French Hours

The Eiffel Tower, Paris, France, as seen from the Allee Leon Bourgeois

Last updated on August 10th, 2021 at 11:45 am

One of the films I’ve worked on did French Hours for one day of the shoot. Chances are unless you’re a film production geek you don’t know about it. Worse still you’ve come here to find out just what French Hours are all about. Hopefully you read this before you vote on the request to work French Hours.

French Hours while most certainly not French, are when a film crew is asked to give up their meal break in return for grabbing something to eat from the craft services table or catering area on the run-in between doing other things. There is no lunch break and lunch is handed around while the crew works continuously.

This is most often requested when the production wants to get a lot of shots in a difficult situation in a very fast time. I have no problems with that. Phone Booth was famously made in 10 days by Joel Schumacher thanks to the crew agreeing to work French Hours.

Traditionally, the 1st AD asks the crew if they are willing to work French Hours and the crew votes on it. The vote must be unanimous for French Hours to be be imposed. Technically union members should vote “no”, then call their union rep and the union will go to war with the production company. You don’t historically get retirement benefits and health coverage in the entertainment business by giving up long-fought-for work entitlements like lunch.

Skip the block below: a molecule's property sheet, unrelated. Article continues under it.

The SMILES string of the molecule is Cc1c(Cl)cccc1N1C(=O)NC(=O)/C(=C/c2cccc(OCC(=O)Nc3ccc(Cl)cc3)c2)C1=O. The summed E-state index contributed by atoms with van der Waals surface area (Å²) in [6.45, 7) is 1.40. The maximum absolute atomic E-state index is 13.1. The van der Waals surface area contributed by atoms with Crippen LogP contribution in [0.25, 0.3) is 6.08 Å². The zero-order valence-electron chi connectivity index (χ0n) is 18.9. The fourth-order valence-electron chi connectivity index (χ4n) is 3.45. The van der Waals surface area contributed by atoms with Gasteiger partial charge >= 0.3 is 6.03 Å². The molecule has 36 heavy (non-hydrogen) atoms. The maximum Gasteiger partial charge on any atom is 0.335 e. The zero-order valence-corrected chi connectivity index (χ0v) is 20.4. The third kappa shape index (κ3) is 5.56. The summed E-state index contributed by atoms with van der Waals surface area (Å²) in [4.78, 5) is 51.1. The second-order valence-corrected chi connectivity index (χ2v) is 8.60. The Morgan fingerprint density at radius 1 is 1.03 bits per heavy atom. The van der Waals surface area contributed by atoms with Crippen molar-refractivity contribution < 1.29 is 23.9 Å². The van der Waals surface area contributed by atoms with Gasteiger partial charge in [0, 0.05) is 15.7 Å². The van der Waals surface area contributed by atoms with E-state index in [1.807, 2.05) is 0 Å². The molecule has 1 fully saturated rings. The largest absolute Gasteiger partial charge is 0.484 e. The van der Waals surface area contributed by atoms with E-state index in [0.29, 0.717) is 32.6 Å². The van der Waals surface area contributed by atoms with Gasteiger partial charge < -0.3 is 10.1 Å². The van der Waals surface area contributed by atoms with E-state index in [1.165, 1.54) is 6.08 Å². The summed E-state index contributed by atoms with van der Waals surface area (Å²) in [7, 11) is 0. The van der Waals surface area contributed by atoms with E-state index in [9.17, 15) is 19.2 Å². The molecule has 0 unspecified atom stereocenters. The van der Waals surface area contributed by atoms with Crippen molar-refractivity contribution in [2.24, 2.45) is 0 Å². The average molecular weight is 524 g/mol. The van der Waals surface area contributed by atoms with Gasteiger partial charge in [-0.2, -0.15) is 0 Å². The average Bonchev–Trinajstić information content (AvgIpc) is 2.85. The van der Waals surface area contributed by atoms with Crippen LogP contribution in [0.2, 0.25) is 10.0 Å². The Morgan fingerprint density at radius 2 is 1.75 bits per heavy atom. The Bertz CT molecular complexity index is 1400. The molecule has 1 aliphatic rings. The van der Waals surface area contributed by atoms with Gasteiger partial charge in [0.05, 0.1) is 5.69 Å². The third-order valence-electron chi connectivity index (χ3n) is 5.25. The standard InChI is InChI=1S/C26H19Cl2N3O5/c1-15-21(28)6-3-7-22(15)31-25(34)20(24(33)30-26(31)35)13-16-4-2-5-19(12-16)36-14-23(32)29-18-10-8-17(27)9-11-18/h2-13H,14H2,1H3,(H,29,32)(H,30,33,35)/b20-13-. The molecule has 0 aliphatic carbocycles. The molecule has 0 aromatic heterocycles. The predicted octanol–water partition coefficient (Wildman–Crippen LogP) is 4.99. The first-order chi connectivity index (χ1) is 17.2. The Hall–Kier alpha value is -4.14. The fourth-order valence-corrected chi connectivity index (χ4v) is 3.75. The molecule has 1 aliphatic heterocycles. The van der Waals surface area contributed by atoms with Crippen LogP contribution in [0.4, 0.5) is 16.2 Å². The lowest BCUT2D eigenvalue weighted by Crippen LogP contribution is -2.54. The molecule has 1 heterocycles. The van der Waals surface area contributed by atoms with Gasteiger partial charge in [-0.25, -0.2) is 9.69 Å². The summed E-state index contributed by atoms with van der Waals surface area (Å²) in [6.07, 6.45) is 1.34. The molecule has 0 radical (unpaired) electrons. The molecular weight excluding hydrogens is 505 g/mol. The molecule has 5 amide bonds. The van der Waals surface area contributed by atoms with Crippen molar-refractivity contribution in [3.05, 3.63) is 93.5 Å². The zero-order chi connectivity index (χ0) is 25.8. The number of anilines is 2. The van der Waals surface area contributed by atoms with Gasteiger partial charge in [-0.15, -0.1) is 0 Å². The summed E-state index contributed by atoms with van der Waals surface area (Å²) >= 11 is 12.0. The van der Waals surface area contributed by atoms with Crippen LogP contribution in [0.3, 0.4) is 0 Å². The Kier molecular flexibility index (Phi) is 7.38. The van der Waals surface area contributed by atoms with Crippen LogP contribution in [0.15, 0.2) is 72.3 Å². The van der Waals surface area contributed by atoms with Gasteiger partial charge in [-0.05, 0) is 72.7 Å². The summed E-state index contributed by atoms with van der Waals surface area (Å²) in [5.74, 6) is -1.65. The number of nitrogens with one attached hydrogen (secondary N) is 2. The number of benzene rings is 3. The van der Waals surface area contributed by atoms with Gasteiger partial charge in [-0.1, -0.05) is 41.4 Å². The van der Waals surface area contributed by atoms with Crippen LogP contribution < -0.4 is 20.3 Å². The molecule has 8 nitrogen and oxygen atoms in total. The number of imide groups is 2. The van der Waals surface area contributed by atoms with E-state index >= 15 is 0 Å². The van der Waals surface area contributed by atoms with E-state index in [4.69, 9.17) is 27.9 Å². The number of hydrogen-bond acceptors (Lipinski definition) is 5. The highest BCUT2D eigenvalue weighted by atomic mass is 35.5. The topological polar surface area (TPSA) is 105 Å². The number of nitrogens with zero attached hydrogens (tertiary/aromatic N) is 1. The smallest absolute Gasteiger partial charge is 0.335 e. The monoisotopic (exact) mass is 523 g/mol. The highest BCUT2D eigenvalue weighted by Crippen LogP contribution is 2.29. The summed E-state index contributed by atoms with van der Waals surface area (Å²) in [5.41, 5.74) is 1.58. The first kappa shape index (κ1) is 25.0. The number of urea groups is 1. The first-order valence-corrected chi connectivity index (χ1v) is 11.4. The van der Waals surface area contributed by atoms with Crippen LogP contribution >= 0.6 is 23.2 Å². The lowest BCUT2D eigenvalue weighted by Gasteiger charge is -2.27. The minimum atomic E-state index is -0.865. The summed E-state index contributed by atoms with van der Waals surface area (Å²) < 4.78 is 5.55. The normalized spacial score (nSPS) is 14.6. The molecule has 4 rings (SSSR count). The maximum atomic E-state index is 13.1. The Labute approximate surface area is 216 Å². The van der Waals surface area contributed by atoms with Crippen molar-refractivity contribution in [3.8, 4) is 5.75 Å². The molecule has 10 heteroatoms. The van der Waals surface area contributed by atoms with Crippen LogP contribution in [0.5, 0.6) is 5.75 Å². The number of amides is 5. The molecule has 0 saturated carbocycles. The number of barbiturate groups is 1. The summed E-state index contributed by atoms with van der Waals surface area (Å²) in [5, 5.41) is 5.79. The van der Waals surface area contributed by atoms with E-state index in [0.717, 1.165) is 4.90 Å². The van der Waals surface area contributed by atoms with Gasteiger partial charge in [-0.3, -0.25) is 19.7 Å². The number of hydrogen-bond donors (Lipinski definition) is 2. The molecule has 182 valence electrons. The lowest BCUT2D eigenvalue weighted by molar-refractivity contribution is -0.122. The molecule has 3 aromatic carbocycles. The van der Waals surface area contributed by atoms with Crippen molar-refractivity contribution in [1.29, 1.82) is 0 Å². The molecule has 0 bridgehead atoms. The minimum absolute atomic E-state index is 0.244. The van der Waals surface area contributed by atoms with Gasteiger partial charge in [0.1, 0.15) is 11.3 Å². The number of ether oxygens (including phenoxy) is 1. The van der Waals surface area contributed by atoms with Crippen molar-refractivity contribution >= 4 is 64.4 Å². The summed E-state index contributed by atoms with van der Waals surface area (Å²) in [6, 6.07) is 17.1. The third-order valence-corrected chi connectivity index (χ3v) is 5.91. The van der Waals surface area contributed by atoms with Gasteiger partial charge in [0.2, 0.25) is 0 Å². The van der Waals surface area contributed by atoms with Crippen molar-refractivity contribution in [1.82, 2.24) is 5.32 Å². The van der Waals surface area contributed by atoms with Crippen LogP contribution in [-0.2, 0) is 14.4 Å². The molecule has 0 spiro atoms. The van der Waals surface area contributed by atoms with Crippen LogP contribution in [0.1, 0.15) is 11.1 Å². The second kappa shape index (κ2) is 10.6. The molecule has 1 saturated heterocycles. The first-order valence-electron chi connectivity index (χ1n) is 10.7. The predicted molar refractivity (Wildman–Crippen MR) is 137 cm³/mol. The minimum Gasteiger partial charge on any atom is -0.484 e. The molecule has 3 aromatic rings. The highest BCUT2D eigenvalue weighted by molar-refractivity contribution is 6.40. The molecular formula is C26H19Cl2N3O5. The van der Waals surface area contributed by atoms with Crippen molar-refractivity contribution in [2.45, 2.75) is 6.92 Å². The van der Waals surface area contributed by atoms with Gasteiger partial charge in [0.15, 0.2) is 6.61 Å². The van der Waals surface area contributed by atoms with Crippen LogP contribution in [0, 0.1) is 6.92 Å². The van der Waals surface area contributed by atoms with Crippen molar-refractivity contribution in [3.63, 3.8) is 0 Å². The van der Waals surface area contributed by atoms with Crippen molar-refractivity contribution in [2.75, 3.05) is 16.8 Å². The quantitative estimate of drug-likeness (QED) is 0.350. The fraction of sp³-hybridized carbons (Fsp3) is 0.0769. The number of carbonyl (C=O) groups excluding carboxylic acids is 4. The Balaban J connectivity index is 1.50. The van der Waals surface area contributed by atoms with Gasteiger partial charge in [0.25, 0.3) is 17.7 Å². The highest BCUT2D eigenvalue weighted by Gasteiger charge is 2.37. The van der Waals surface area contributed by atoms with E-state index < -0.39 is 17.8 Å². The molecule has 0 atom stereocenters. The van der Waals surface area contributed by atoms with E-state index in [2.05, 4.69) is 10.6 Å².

However what happens when you are working on a independent non-union shoot?

The Production Company must pay you more for agreeing to give up your lunch break. And not just a one-off meal allowance. In Australia, you should earn penalty rates from the 5th hour after call without a lunch break. Five hours since call or the end of an earlier break is longest stretch of time without a meal break. The Delayed Meal Break penalty rate is 1x normal pay.

On a 10 hour day with French Hours you should be paid 10 hours normal time (x1 = 10 hours), 5 hours Delayed Meal Break (+ x1 = 5 hours) plus 2 hours overtime (+ x1.5 = 3 hours) so a 10 hour day means you get paid for 18 hours. In Australia, superannuation is payable only on the normal 10 hours. If your department head tells you to take a lunch break at 6 hours, then the DMB penalty stops.

Make sure you get paid to give up your lunch break.

Why would I, as a Producer, want to incur this added cost? My location or other element may only be available for that day or week. It is a financial calculation and sometimes, it’s worth paying 80% more labour to get the shot.

One response to “French Hours”

Leave a Reply

Your email address will not be published. Required fields are marked *

This site uses Akismet to reduce spam. Learn how your comment data is processed.